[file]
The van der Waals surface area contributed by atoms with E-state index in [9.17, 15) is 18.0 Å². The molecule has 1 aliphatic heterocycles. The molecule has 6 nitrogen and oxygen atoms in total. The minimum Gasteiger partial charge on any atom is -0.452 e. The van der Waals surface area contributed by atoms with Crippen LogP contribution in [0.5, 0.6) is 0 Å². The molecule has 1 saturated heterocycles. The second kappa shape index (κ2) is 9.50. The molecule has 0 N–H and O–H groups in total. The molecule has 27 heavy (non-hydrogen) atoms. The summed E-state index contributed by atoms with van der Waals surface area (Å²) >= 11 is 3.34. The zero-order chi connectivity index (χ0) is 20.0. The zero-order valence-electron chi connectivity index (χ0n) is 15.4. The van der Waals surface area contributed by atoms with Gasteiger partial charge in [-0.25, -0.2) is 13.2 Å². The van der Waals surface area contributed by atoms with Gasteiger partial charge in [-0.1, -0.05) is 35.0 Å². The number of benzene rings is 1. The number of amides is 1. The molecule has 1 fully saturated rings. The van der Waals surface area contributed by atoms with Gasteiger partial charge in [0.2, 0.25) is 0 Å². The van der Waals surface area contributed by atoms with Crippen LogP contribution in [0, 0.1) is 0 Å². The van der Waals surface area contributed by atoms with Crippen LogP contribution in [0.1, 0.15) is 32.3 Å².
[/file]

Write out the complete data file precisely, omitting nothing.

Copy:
The van der Waals surface area contributed by atoms with E-state index in [9.17, 15) is 18.0 Å². The molecule has 1 aliphatic heterocycles. The molecule has 6 nitrogen and oxygen atoms in total. The minimum Gasteiger partial charge on any atom is -0.452 e. The van der Waals surface area contributed by atoms with Crippen LogP contribution in [0.5, 0.6) is 0 Å². The molecule has 1 saturated heterocycles. The second kappa shape index (κ2) is 9.50. The molecule has 0 N–H and O–H groups in total. The molecule has 27 heavy (non-hydrogen) atoms. The summed E-state index contributed by atoms with van der Waals surface area (Å²) >= 11 is 3.34. The zero-order chi connectivity index (χ0) is 20.0. The zero-order valence-electron chi connectivity index (χ0n) is 15.4. The van der Waals surface area contributed by atoms with Gasteiger partial charge in [-0.25, -0.2) is 13.2 Å². The van der Waals surface area contributed by atoms with Gasteiger partial charge in [-0.1, -0.05) is 35.0 Å². The number of benzene rings is 1. The number of amides is 1. The molecule has 1 fully saturated rings. The van der Waals surface area contributed by atoms with Gasteiger partial charge in [0.2, 0.25) is 0 Å². The van der Waals surface area contributed by atoms with Crippen LogP contribution in [0, 0.1) is 0 Å². The van der Waals surface area contributed by atoms with Crippen LogP contribution in [0.1, 0.15) is 32.3 Å².